Just like the Honda, Little Boy was treated to a Keihin FCR 41 carb and BMC filter. A set of Ducati Scrambler 400 forks and triples were modified to work up front, and a pair of 19” Excel rims matched up to Honda Dominator hubs. (The rear brake’s from the Dommie too, with Newfren once again supplying a new disc and pads.)

With matching number boards and fork guards up front, and all-black paint on the engines, it’s hard to tell the two apart. But it’s the remaining mods that really make them indistinguishable.

Anvil Motociclette's Honda XR600 flat tracker
To achieve uniformity, Anvil built almost identical subframes for both bikes. On the XR600, that meant converting the rear end from Honda’s trusty Pro-Link monoshock to a dual-shock system. Both rears were then fitted with new Bitubo shocks, and capped off with matching number boards, and aluminum rear fenders.

For the seats, Anvil wanted to move away from the more common flat track tail sections, towards a style more reminiscent of the 60s. So they built a pair of matching saddles, upholstered in their signature black and white pattern.

Anvil Motociclette's Suzuki flat tracker
The Honda and Suzuki share the same fuel tank design too. Anvil fabricated matching aluminum shells, then designed each tunnel specific to each bike’s frame.

The rest of the running gear is the same across both trackers: Ariete foot pegs and grips, and Tommaselli flat track bars with minimal controls. Both bikes have also had their wiring stripped right down to the bare essentials.

Anvil Motociclette's matching Suzuki and Honda flat trackers
Then there’s those stunning exhaust systems. Anvil partnered up with Zard to design headers specific to each chassis, with both systems terminating in matching reverse cone mufflers.

And if you’re wondering why Fat Man and Little Boy are wearing modified Indian logos, it’s because they’ve joined the Indian Shrimp on the newly formed Anvil Racing team. (You should see their race van.)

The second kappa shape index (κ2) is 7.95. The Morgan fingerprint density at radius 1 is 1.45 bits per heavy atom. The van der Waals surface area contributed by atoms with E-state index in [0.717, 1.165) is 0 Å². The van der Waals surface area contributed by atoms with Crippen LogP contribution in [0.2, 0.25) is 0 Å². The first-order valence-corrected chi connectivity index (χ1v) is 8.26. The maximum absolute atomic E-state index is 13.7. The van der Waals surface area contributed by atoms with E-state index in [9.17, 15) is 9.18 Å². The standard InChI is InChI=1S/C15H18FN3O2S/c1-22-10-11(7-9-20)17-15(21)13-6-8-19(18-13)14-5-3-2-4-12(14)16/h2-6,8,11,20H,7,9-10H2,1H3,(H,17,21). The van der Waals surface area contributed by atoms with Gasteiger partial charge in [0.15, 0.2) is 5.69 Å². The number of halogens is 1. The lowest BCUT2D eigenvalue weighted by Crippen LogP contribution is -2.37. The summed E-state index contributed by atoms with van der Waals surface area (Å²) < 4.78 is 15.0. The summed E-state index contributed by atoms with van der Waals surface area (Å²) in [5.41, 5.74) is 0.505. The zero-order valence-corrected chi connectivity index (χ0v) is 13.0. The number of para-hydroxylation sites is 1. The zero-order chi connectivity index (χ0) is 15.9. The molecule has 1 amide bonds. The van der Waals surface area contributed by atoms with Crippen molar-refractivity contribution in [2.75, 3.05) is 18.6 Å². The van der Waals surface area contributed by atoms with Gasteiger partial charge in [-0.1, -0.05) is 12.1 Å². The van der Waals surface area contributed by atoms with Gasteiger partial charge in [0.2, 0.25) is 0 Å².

Anvil Motociclette's matching Suzuki and Honda flat trackers
The team’s taking on the European flat track circuit, and Phonz and San Marco are pretty realistic about their chances. “We are not professional racers,” they tell us, “and this is the first year we’ve seriously dedicated ourselves to flat track.”

That said, San Marco’s already bagged two third-place finishes in his class, and Phonz has finished fourth overall for the season in his.

Not bad going for a couple of rookies.

Anvil Motociclette | Facebook | Instagram

Anvil Motociclette's matching Suzuki and Honda flat trackers

Anvil would like to thank their partners: Ariete, Baume & Mercier, Bitubo, BMC Filter, Newfren, Pakelo, Zard and Rizoma.

BikeExif Custom Motorcycles Other Motorcycle Blogs Yamaha cafe racer Yamaha motorcycles Yamaha TR1 Yamaha Virago

981: A dark and luxurious Yamaha TR1 from Budapest

A custom Yamaha TR1 from Neuga of Budapest, Hungary.
Despite having a population of almost ten million people—more that Denmark or Switzerland—Hungary has a pretty low profile on the European custom scene. Maybe it’s because the country is tucked away in Central Europe. Or maybe Hungarians hide their lights under a bushel.